More than nine months into the military standoff, India and China on Wednesday kick-started the process to disengage troops from the Line of Actual Control (LAC) in eastern Ladakh.
The process has been initiated on the north and south banks of the Pangong Tso, 135-km glacial lake. Some 50,000 troops on either side have been facing each other along the 823-km-long LAC.
While India is yet to make an official statement on the matter, Chinese defence ministry website ran a statement by its spokesperson Colonel Wu Qian today. “Chinese and Indian frontline troops at the southern and northern bank of the Pangong Tso lake start synchronised and organised disengagement from February 10,” he stated.
Tanks and mechanised equipment of both sides have been pulled back from locations south of the Pangong Tso, the sources said. Since August-end, troops of both sides have been within rifle-shot range of each other in the Rinchen La and Rezang La areas on the south bank of the Pangong Tso following a clash.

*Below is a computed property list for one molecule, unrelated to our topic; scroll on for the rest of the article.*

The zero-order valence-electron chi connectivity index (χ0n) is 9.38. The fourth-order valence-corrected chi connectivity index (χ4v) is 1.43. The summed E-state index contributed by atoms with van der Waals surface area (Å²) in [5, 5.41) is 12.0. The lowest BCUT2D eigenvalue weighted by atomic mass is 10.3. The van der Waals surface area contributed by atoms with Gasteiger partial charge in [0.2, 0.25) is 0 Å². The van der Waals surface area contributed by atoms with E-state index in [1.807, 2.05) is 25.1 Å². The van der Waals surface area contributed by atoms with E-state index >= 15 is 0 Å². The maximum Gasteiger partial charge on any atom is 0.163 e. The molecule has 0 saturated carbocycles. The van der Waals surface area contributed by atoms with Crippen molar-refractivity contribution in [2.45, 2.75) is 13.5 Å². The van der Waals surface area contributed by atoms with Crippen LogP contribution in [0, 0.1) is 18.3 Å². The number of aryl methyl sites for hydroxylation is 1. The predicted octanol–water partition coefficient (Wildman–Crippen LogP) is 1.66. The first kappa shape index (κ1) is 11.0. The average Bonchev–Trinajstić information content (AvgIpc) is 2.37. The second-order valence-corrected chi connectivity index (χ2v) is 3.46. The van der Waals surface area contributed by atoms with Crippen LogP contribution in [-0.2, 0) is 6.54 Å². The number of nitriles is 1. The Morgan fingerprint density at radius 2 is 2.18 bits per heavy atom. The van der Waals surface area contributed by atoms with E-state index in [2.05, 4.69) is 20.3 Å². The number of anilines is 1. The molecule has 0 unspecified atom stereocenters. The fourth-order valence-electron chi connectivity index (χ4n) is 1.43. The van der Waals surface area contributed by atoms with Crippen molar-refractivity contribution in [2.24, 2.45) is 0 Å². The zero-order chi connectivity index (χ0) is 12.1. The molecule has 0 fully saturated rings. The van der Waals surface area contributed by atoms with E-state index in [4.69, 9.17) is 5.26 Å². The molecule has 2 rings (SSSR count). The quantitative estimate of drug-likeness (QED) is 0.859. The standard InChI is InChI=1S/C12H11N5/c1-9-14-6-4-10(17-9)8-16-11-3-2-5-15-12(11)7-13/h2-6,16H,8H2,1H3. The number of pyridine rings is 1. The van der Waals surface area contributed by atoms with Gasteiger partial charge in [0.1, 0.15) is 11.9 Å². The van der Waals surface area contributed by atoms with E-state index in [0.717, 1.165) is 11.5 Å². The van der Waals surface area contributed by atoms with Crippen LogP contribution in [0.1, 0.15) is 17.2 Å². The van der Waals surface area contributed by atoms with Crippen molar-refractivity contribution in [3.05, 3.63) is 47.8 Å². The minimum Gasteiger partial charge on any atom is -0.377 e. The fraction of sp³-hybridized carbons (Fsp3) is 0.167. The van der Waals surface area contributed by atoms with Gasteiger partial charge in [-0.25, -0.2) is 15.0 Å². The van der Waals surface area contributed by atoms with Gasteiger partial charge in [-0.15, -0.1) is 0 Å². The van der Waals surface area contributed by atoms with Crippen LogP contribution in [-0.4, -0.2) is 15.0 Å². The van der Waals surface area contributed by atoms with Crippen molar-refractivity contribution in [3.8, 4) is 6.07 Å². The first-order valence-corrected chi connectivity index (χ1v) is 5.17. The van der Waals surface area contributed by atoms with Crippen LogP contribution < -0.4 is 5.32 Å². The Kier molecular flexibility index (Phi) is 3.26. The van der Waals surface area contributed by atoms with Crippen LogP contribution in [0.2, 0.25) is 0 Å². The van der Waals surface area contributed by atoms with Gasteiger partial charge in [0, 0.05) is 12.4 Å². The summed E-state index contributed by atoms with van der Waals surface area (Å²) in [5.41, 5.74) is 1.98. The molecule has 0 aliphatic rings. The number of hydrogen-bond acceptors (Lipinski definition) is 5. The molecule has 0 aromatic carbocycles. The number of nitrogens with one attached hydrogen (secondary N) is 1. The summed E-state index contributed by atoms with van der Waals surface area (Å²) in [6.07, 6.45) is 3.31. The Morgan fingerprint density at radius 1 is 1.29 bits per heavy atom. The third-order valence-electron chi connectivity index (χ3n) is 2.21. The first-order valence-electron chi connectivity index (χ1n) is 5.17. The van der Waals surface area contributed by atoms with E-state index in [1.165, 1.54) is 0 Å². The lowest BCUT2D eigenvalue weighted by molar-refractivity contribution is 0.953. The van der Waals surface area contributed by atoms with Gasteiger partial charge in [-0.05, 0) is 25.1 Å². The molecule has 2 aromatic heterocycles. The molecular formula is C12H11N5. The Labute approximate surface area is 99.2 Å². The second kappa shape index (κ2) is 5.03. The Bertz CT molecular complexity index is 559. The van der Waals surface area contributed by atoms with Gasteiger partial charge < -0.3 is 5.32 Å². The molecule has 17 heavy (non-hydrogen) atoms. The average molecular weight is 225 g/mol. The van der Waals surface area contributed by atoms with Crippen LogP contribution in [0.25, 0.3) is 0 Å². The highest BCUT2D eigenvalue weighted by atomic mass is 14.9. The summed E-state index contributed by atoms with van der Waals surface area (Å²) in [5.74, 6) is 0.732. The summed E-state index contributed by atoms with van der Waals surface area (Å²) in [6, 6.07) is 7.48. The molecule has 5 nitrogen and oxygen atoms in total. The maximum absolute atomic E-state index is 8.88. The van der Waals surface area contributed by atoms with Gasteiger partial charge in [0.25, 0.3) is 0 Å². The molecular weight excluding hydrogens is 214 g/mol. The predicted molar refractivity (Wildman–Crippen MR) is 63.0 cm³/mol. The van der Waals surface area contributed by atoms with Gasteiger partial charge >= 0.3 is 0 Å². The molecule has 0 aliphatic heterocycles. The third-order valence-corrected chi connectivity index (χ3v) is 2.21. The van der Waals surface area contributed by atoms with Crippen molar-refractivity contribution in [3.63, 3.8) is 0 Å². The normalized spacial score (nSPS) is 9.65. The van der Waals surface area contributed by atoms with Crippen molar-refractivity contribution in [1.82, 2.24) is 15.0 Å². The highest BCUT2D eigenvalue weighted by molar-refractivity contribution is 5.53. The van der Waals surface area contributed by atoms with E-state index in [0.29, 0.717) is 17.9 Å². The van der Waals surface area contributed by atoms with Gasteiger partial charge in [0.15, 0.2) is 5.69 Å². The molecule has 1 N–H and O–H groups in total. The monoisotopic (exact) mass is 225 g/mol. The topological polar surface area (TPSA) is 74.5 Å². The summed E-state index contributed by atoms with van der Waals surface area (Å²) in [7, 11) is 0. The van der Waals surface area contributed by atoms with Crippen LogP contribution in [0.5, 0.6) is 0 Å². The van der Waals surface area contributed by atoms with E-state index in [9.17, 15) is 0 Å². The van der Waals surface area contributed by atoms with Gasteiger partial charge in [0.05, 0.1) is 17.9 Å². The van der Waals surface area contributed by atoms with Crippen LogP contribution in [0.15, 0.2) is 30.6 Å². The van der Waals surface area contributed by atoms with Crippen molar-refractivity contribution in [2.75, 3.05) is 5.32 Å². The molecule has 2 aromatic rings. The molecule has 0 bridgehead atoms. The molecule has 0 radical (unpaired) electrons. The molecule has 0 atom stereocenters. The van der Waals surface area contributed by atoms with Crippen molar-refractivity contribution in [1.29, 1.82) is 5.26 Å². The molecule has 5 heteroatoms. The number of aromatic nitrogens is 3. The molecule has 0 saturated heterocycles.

The pullback shall be physically verified before the next disengagement step is undertaken, said the sources, as they recalled the Galwan clash on June 15 which occurred after the first phase of pullback had been initiated. So far, only tanks and mechanised equipment have been withdrawn from the south bank of the lake. On the north bank, the number of infantry troops is being reduced.
A decision on the disengagement had been announced on January 25 in a joint statement following the 9th round of India-China corps commander-level meeting conducted on January 24. “The two sides had a candid and in-depth exchange of views on disengagement along the LAC… (and) agreed to push for an early disengagement of the frontline troops,” the joint statement read.
50,000 troops on either side have been facing each other along the 823-km-long LAC. Since August-end, both armies have been within rifle-shot range of each other in the south bank of Pangong Tso following a clash.
Beijing: China, which has been blocking India’s efforts to become a permanent member of the UN Security Council, on Wednesday called for evolving a “package solution” that is acceptable to all to reform the top organ of the global body. India began its two-year tenure as a non-permanent member on January 1.